Days 17 and 18 in Peru: Lake Titicaca

April 29th and 30th

**I am truncating this post because it is VERY long with a ton of photos, so please read on to see more!**

This part of the trip was my favorite!  We started off Tuesday by checking out of the hotel (they stored all of our luggage for the 2 days we were gone) and taking only a change of clothes, basic toiletries, and cameras/money in a backpack for our 2-day excursion on Lake Titicaca.  It’s been a while since I had been on a boat, so it was really nice to sit on the back deck of the boat and feel the sun and gentle breeze on my skin.

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Our first stop was at Uros, a series of small “floating” islands.  The islands are made by hand every 10-15 years out of reeds and then anchored.  The buildings and such are made mostly out of reeds as well.  We were pretty surprised to learn that most of the people had televisions, which are powered by small solar panels.  The way of life on these islands is very basic.  The woman spend their days embroidering things to sell to tourists and the men fish.  There is a school (elementary), small hospital, and post office on the largest of the floating islands.  A teacher comes by boat each morning from Puno to teach at the school.  Many of the older kids take a small motor boat to the mainland each morning in order to attend high school.  It was fascinating to learn how they build the islands and about the way of life there.  Although it was really interesting, I don’t think I would like living there.  Many of the people who live on these islands have a lot of health issues.  The moisture from everything being made of reeds causes a lot of illnesses and the softness of the reeds underfoot causes leg and feet problems.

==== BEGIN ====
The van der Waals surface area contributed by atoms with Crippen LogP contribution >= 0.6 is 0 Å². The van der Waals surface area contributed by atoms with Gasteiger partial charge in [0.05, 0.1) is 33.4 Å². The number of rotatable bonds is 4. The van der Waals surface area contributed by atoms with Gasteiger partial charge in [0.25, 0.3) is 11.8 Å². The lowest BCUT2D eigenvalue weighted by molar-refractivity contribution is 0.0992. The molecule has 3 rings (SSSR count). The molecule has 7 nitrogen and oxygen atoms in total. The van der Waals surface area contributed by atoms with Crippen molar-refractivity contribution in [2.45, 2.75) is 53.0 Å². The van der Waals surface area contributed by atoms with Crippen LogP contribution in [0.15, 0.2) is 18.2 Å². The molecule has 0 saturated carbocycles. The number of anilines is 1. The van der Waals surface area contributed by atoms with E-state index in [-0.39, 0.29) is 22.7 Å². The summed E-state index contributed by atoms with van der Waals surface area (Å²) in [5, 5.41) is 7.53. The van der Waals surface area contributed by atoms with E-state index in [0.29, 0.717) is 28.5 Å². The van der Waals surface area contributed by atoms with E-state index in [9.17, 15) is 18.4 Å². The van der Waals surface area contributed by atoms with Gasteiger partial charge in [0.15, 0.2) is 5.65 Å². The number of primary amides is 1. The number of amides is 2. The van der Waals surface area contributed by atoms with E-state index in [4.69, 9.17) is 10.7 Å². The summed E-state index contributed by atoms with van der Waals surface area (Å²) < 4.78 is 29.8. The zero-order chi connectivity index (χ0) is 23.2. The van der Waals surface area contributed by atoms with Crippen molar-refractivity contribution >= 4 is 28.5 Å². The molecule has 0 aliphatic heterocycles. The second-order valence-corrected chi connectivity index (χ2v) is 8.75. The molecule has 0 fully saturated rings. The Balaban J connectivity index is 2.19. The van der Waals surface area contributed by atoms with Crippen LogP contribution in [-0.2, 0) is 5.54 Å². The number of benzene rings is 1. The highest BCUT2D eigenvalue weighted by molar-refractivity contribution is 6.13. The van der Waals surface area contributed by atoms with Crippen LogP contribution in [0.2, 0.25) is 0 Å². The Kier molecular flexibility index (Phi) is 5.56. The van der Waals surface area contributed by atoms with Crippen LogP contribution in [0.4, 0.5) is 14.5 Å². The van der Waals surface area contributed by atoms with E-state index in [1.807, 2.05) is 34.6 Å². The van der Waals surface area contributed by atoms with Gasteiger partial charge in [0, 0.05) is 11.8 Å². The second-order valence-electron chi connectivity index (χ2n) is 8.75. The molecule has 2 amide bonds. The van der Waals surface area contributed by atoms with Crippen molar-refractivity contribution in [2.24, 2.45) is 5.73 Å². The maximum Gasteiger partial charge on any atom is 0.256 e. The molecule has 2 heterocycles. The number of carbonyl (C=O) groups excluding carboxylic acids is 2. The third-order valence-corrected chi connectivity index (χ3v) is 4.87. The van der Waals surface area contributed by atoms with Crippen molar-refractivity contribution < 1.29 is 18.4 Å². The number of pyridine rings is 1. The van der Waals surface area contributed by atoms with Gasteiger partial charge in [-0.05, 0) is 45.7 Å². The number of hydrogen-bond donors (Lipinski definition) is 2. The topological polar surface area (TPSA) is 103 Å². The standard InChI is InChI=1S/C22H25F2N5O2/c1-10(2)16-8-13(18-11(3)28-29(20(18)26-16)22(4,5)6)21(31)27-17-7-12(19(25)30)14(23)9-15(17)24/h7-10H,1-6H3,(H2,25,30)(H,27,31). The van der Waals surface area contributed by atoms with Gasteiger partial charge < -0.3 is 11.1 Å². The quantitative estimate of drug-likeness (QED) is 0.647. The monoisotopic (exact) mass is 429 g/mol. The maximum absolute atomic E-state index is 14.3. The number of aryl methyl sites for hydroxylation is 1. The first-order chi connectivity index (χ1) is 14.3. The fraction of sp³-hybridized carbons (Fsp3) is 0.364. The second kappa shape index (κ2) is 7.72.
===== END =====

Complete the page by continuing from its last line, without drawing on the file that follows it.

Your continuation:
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From there, we rode in the boat (it was a pretty slow tour boat) another 2 hours or so to Amantani Island, which is a beautiful island far from the mainland.  I loved it here! The way of life is very simple, but I think I could live there.  Everyone was really nice and it is so peaceful.  There are no cars or motorized vehicles, so most people walk everywhere on very well-constructed stone paths.  There is an elementary school and older children often live in Puno during the week in order to attend high school.  There is limited electricity and what electricity there is comes from small solar panels.  There is running water, but it appeared to be limited.  The place we stayed at was really nice.  There were no showers, but there were bathrooms and the rooms were really clean.  After a delicious lunch of quinoa soup (which I loved!) and bread, we had some time to rest.

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After our naps, we were planning to hike up to the top of the island, where there are 360 degree views of the lake and island, but it was raining quite hard, so we waited until it cleared up.  As the rain lightened, two of the largest and brightest rainbows I have ever seen appeared.  It looked as if they were really close and you could just walk a little ways and be able to touch them.

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Once the rain stopped, we headed up the mountain.  The initial walk wasn’t too bad, as we were on the well-maintained stone paths and it wasn’t too steep.  We passed by the soccer stadium (which seemed so out of place in contrast to the old-fashioned way of life we saw all around us).  Shortly after the soccer stadium, we left the stone path and started up the steeper part of the mountain, with lots of steps.  This part was a bit difficult, especially since it was at a pretty high elevation.